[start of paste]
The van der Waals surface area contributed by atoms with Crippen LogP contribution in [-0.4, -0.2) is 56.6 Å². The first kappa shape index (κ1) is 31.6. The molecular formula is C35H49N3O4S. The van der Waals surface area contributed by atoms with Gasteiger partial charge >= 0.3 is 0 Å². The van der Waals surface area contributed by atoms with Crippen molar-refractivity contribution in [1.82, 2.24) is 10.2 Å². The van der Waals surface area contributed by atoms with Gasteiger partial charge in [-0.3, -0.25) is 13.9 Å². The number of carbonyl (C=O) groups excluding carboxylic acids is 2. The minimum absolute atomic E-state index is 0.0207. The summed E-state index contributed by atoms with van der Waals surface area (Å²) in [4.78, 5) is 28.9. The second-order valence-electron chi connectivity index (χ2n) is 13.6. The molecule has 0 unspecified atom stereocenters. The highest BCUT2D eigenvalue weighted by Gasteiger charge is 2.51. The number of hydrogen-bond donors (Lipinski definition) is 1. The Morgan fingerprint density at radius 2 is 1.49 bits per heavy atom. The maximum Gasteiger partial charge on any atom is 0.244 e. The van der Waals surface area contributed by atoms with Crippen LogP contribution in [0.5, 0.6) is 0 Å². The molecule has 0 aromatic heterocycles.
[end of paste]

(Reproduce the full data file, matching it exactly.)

The van der Waals surface area contributed by atoms with Crippen LogP contribution in [-0.4, -0.2) is 56.6 Å². The first kappa shape index (κ1) is 31.6. The molecular formula is C35H49N3O4S. The van der Waals surface area contributed by atoms with Gasteiger partial charge >= 0.3 is 0 Å². The van der Waals surface area contributed by atoms with Crippen molar-refractivity contribution in [1.82, 2.24) is 10.2 Å². The van der Waals surface area contributed by atoms with Gasteiger partial charge in [-0.3, -0.25) is 13.9 Å². The number of carbonyl (C=O) groups excluding carboxylic acids is 2. The minimum absolute atomic E-state index is 0.0207. The summed E-state index contributed by atoms with van der Waals surface area (Å²) in [4.78, 5) is 28.9. The second-order valence-electron chi connectivity index (χ2n) is 13.6. The molecule has 0 unspecified atom stereocenters. The highest BCUT2D eigenvalue weighted by Gasteiger charge is 2.51. The number of hydrogen-bond donors (Lipinski definition) is 1. The Morgan fingerprint density at radius 2 is 1.49 bits per heavy atom. The maximum Gasteiger partial charge on any atom is 0.244 e. The van der Waals surface area contributed by atoms with Crippen LogP contribution in [0.5, 0.6) is 0 Å². The molecule has 0 aromatic heterocycles.